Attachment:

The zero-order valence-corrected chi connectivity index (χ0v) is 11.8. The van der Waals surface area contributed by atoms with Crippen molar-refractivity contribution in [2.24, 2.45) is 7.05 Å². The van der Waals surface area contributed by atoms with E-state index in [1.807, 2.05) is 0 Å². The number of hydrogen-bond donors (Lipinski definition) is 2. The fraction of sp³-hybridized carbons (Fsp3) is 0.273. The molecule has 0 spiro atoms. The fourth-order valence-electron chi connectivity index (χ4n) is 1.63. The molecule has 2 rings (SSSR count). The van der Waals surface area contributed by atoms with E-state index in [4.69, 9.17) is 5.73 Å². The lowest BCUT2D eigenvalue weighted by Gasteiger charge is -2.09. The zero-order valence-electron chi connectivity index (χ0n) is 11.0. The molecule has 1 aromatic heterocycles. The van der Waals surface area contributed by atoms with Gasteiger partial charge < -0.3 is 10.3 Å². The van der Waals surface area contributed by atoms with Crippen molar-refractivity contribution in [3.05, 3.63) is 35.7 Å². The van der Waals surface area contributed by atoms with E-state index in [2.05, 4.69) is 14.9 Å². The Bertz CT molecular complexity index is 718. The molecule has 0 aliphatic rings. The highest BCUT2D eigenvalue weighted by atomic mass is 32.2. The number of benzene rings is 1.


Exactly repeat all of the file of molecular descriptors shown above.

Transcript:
The zero-order valence-corrected chi connectivity index (χ0v) is 11.8. The van der Waals surface area contributed by atoms with Crippen molar-refractivity contribution in [2.24, 2.45) is 7.05 Å². The van der Waals surface area contributed by atoms with E-state index in [1.807, 2.05) is 0 Å². The number of hydrogen-bond donors (Lipinski definition) is 2. The fraction of sp³-hybridized carbons (Fsp3) is 0.273. The molecule has 0 spiro atoms. The fourth-order valence-electron chi connectivity index (χ4n) is 1.63. The molecule has 2 rings (SSSR count). The van der Waals surface area contributed by atoms with E-state index in [4.69, 9.17) is 5.73 Å². The lowest BCUT2D eigenvalue weighted by Gasteiger charge is -2.09. The zero-order valence-electron chi connectivity index (χ0n) is 11.0. The molecule has 1 aromatic heterocycles. The van der Waals surface area contributed by atoms with Gasteiger partial charge < -0.3 is 10.3 Å². The van der Waals surface area contributed by atoms with Crippen molar-refractivity contribution in [3.05, 3.63) is 35.7 Å². The van der Waals surface area contributed by atoms with E-state index in [2.05, 4.69) is 14.9 Å². The Bertz CT molecular complexity index is 718. The molecule has 0 aliphatic rings. The highest BCUT2D eigenvalue weighted by atomic mass is 32.2. The number of benzene rings is 1.